“Well,” says Lorgat with pride. “That is the prevention system working.”
So why did it not work with Pakistan? How did Mazhar Majeed, the man videotaped by the News of the World as having allegedly offered bribes to the three Pakistani players, get access to them?
He was so close to the team that, before the story broke, he had invited prominent members of the local Pakistani community to attend a restaurant he was opening in Tooting on the day of the Lord’s Test, promising guests that the Pakistan team would be present that evening.
“He was an appointed players’ agent, appointed through whatever means the Pakistan Cricket Board have,” Lorgat explains. “This gave him access to the players and, if a player wants to get involved in something and not report it, then we don’t know. There are limitations to what we can do. We can’t arrest, we can’t do sting operations. We can ask players for phone records, bank records but we cannot seize the records. We have to wait for that information to be provided. We are not a police agency.”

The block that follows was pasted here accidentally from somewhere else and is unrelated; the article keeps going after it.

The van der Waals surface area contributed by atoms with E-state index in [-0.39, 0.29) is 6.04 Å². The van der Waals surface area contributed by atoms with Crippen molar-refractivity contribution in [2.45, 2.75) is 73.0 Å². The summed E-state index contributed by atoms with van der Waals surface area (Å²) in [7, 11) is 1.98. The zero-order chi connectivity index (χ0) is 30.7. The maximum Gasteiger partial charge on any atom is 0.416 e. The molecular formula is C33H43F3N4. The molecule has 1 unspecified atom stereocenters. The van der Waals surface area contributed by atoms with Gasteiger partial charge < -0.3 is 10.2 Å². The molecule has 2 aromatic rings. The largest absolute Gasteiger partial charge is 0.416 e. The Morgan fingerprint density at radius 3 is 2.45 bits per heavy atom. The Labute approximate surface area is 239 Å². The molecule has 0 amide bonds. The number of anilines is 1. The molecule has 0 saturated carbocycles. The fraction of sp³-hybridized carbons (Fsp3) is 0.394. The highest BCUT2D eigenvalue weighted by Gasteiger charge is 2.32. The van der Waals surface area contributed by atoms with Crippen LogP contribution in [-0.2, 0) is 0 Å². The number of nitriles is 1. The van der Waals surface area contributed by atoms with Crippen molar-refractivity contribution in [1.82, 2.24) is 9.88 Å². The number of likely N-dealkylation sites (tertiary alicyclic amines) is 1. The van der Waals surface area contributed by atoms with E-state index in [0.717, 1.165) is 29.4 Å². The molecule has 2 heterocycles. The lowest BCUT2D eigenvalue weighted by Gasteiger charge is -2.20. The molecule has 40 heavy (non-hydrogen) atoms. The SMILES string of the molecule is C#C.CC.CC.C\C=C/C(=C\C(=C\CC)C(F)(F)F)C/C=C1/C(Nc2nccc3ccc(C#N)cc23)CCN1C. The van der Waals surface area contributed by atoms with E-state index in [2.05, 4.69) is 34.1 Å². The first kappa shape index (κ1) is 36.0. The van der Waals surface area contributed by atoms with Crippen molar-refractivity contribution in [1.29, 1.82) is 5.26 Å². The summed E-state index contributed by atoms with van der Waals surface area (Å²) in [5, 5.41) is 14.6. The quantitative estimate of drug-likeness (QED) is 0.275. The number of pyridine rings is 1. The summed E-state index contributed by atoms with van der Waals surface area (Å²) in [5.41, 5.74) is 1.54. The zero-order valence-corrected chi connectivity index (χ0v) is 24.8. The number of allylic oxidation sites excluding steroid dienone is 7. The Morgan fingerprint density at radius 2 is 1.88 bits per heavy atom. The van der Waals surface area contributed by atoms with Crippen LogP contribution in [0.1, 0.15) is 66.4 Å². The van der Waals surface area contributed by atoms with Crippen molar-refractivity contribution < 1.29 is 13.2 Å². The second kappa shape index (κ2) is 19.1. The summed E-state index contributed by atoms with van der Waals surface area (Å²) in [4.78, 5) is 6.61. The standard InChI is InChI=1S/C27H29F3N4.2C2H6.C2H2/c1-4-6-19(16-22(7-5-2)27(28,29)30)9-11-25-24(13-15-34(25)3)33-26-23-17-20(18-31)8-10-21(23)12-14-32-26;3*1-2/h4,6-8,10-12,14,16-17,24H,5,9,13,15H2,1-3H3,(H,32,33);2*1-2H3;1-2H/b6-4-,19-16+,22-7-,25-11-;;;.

Indeed, Lorgat reveals, the involvement of the Metropolitan Police has severely affected the ICC’s investigations. “The police cautioned us to be extremely careful. There is an ongoing criminal investigation. Our investigation must come second to that.
“It makes it so much more difficult for us to conduct an investigation. So we have not been able to engage with any of those players so as to avoid prejudicing the criminal investigation.”
This means the ICC have been, as Lorgat explains, confined to “sifting through reams of papers, audio and videos”. Not only have the ICC investigators not been able to interrogate the players but Lorgat accepts the three may soon be back playing cricket.